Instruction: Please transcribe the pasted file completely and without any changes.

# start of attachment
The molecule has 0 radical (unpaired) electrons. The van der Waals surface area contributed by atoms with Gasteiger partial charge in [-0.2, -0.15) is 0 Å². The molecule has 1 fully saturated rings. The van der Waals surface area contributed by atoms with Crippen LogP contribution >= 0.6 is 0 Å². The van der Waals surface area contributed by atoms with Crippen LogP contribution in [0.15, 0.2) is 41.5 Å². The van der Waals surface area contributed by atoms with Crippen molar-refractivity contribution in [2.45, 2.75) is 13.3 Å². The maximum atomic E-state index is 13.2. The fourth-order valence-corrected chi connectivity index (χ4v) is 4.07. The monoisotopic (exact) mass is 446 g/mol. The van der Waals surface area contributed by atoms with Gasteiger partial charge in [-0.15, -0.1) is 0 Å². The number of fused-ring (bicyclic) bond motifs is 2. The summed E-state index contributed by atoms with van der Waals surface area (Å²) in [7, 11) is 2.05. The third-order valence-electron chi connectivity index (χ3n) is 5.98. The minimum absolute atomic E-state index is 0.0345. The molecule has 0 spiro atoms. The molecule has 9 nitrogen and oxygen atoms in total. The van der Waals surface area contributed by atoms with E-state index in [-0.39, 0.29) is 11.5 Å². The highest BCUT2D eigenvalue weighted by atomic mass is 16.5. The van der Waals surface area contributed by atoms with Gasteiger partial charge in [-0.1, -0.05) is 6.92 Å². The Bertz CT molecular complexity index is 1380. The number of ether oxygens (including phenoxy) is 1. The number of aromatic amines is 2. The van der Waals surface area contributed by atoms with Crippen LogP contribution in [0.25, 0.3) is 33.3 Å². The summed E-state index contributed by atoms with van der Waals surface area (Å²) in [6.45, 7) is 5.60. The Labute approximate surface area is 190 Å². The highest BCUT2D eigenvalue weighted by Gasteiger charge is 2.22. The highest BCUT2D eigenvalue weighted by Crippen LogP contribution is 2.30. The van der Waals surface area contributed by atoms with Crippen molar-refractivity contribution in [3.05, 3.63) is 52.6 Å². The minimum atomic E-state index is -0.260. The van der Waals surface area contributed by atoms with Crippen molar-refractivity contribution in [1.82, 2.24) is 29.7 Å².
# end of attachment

The molecule has 0 radical (unpaired) electrons. The van der Waals surface area contributed by atoms with Gasteiger partial charge in [-0.2, -0.15) is 0 Å². The molecule has 1 fully saturated rings. The van der Waals surface area contributed by atoms with Crippen LogP contribution >= 0.6 is 0 Å². The van der Waals surface area contributed by atoms with Crippen LogP contribution in [0.15, 0.2) is 41.5 Å². The van der Waals surface area contributed by atoms with Crippen molar-refractivity contribution in [2.45, 2.75) is 13.3 Å². The maximum atomic E-state index is 13.2. The fourth-order valence-corrected chi connectivity index (χ4v) is 4.07. The monoisotopic (exact) mass is 446 g/mol. The van der Waals surface area contributed by atoms with Gasteiger partial charge in [-0.15, -0.1) is 0 Å². The number of fused-ring (bicyclic) bond motifs is 2. The summed E-state index contributed by atoms with van der Waals surface area (Å²) in [7, 11) is 2.05. The third-order valence-electron chi connectivity index (χ3n) is 5.98. The minimum absolute atomic E-state index is 0.0345. The molecule has 0 spiro atoms. The molecule has 9 nitrogen and oxygen atoms in total. The van der Waals surface area contributed by atoms with E-state index in [-0.39, 0.29) is 11.5 Å². The highest BCUT2D eigenvalue weighted by atomic mass is 16.5. The van der Waals surface area contributed by atoms with Gasteiger partial charge in [-0.1, -0.05) is 6.92 Å². The Bertz CT molecular complexity index is 1380. The number of ether oxygens (including phenoxy) is 1. The number of aromatic amines is 2. The van der Waals surface area contributed by atoms with Crippen LogP contribution in [0.25, 0.3) is 33.3 Å². The summed E-state index contributed by atoms with van der Waals surface area (Å²) in [6.45, 7) is 5.60. The Labute approximate surface area is 190 Å². The highest BCUT2D eigenvalue weighted by Gasteiger charge is 2.22. The highest BCUT2D eigenvalue weighted by Crippen LogP contribution is 2.30. The van der Waals surface area contributed by atoms with Crippen molar-refractivity contribution in [3.05, 3.63) is 52.6 Å². The minimum atomic E-state index is -0.260. The van der Waals surface area contributed by atoms with Crippen molar-refractivity contribution in [1.82, 2.24) is 29.7 Å².